Following on from Loren’s previous post about the pre-election events she helped organise in South Africa, here’s some more infromation kindly supplied by event co-organiser Siyabonga:
Digital democracy activists at Code4SA have teamed up with UK NGO the Indigo Trust to bring several new suites of online tools to South Africa which will help citizens and journalists alike keep tabs on what’s going on in parliament and politics around the country as well as pitch questions to government in the future.
“What is data journalism?” Norwood-Young asked, “It’s journalism in which data is the primary source, which we can ask questions of the same as we would any other source.”
As part of the build-up to the general elections next month, Code4SA’s Jason Norwood-Young presented a two-hour long demonstration of the organisation’s work to Hacks/Hackers Johannesburg, at a recent meet-up at Jozihub.
Norwood-Young began by explaining the background of Code4SA and the resources it has in place for helping newsrooms develop data journalism skills. By way of example, he demonstrated several sites which already exist in South Africa but are little known or used. These included Code4SA projects such as wards.code4sa.org, an open data api that enables citizens to identify which voting district and wards they belong to. These in turn were used by the Mail & Guardian to create the Know Your Hood tool, which calls up previous voting patterns based on ward data.
As an example of other sources of open data which could be exploited by journalists or civic-minded hackers, Norwood-Young also highlighted the work of the Parliamentary Monitoring Group, which tracks the progress of bills through parliament and publishes audio files of committee meetings on a daily basis. The PMG, Norwood-Young says, often publishes ahead of the official parliamentary record provided by Hansard.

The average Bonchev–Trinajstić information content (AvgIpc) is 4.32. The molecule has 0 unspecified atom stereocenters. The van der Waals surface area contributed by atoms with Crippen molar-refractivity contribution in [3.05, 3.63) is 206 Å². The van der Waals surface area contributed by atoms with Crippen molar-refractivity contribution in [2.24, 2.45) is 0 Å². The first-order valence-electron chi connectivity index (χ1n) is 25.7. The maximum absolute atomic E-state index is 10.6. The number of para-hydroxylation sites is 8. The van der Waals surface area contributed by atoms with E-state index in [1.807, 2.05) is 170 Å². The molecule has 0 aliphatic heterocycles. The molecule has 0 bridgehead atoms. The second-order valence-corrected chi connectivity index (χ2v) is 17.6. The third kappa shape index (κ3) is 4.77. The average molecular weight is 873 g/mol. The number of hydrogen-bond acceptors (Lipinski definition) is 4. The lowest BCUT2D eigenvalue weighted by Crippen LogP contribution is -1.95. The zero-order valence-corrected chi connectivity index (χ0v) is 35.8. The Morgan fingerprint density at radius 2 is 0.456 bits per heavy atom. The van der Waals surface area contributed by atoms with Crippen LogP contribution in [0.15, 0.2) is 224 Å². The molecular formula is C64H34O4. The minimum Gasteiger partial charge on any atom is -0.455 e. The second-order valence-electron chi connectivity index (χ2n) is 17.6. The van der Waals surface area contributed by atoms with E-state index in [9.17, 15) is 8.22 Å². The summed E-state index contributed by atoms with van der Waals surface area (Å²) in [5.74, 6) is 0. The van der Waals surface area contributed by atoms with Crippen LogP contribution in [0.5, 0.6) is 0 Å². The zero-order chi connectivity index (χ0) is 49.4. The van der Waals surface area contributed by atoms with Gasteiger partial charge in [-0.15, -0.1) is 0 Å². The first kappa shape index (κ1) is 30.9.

For the future, Norwood-Young explained that Code4SA and Indigo Trust plan to collaborate more closely with another UK organisation, MySociety. MySociety is a pioneer in the field of civic apps, and created the popular services Fax My MP and What Do They Know? in the early 2000s.
In South Africa, the first fruit of this relationship is the newly launched People’s Assembly, which aims to give citizens easy access to information about parliament and parliamentarians. The PA publishes guidelines on interacting with politicians and explains constitutional rights, as well as tools for navigating openly published records of parliamentary activities such as Hansard.
Perhaps the most significant new development, however, is the Open Democracy Advice Centre’s AskAfrica.info. Based on What Do They Know?, it provides a simple tool for filing a freedom of information request under the country’s Promotion of Access to Information Act to the relevant representative or department, and records both the progress of queries and responses received.
AskAfrica is a relatively new service, says Norwood-Young, but similar projects elsewhere in the world have provided valuable informational resources and helped to hold government to account.
One key pledge that Code4SA makes, which journalists should make use of, is that any data it processes will be published in an open format. Because of this, it is able to make datasets like the IEC records for voter turnout and wards which are not openly available at the source useful for newsrooms in the future. Interested newsrooms can contact Code4SA for training and workshops around data journalism.
You can read Code4Africa’s Storify of the press breakfast here.
And here is a link to siyafrica’s write up of the event.
Want to learn more? On 30 June-1 July, there will be an open data unconference in Cape Town. If you’d like to sign up and take part, you can do so here.